The battle with Christ, with His preaching of the Kingdom of God, and with His truth, began immediately after He had pronounced the first words of his preaching. His words were so powerful that they could not be ignored. But there were also those who said: “This is all completely wrong; He is a liar. He is passing Himself off as something He is not. He imagines Himself to be one thing, while in fact He is something completely different. Yes, miracles. Yes, He did perform something there. But who said that these miracles are from God? Perhaps He performs miracles by the power of Beelzebub, the king of demons? He denounces, He casts merchants from the temple – by what power does He do this? Who gave Him this power? Who permitted Him to disturb the people? No, something needs to be done with Him without fail. Despite the fact that we say that this is a lie, the people are following Him. Despite the fact that we say that this is all completely wrong and that He is a liar, the people do not believe it.”

And what took place on that Sunday before the last week of the Savior’s life, when He had suddenly raised the dead? At that point no one asked any questions about how this had been accomplished. Thousands upon thousands of people went out to meet the Conqueror of death. And then what? A decision was made: “No words will persuade anyone, no lie will work, no slander is enough – He needs to be killed.” And they killed Him, sowing new confusion into people’s minds by convincing them that He had been killed justly: “Better that one person should die for the people than for everyone to perish, because otherwise the Romans would make their regime of occupation even more severe.”

Then suddenly it became known that the tomb is empty, that He is not there, even though there was a guard of Romans there, bound by iron discipline, prepared to die rather than abandon their post! Despite the guard and soldiers, the tomb was open and the stone rolled away. “He is not risen – His disciples have stolen Him by night and said that He is risen.” These are the same disciples who had fled in terror?! Who sat at home, trembling? These very same were prepared to go against the custodia, against the Roman guard, against the soldiers clad in armor, who would not allow them access to the tomb? But this lie was spread among the people: “The disciples have stolen Him.”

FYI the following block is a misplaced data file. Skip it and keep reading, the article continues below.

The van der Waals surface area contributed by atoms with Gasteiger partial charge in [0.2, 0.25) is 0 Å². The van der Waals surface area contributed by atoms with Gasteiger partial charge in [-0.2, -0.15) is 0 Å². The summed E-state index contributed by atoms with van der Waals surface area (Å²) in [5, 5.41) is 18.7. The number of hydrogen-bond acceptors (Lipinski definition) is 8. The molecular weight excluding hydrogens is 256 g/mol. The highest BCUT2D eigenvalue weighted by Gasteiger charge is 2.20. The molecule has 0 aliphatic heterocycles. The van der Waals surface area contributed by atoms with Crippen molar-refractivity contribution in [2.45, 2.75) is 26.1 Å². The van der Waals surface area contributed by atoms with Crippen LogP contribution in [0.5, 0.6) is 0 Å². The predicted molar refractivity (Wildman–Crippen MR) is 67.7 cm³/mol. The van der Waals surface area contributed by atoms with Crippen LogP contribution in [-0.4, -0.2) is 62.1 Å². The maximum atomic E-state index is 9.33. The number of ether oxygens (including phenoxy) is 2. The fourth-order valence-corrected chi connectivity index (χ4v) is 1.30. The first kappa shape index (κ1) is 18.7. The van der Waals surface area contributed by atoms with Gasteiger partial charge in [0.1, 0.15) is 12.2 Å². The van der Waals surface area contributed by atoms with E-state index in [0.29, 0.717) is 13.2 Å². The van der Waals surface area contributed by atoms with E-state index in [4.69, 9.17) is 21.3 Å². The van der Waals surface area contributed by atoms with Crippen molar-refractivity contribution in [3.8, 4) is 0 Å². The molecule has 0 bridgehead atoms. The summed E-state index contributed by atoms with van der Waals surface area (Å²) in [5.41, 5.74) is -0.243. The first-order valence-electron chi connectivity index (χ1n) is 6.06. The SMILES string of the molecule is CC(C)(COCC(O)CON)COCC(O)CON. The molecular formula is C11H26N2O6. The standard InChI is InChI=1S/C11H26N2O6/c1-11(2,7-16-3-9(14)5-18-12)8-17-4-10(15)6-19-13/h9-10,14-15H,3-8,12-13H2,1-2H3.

From that time forward, the great words of John the Theologian have been the primary nerve of all human history: “All this has been written that you might believe that Jesus is the Son of God; and that believing, you might have eternal life” [cf. John 20:31]. Nothing new has taken place over the course of these two thousand years: the same lies and slander; the same mobilization of political powers; and the same mobilization, if necessary, of means of intimidation and oppression. The entire history of the Church is one of martyrdom and confession.

Yet this history was reflected in an entirely unique way in our nation’s life during the twentieth century, surpassing all other instances of the bloody annihilation of Christ’s legacy. Nowhere, never, and in no other country has there been done that which was done here. In order to expel memory itself, priests, monks, nuns, and faithful people were killed and churches were blown up – we know what transpired on this very place. Who can prove that this entire grandiose battle, requiring enormous forces – intellectual, administrative, military, and financial – has been waged against a myth? This is no myth: this is the main nerve of history.

How gratefully our nation responded to the freedom to believe! How they began to raise up churches of God to heaven throughout the entire expanse of historical Rus’? In regards to the very church of God before which we are now standing, the very same people who had cried out “The disciples stole Him by night!” now, in a moment of dire economic crises, said: “Why restore the Cathedral of Christ the Savior? This money could be used to buy or do such-and-such or such-and-such.” There were traitors in priestly robes then, just as there are today those among us who say: “Why gather for prayer? Let us forget about it! Let us make it look as if nothing is happening in our life today.” But something is happening in our life, and something most remarkable! Then we rebuilt the Cathedral of Christ the Savior as a symbol of the rebirth of Holy Russia, as a symbol of our hope, as a symbol of our fidelity to the words we heard today from the Apostle and Evangelist John the Theologian.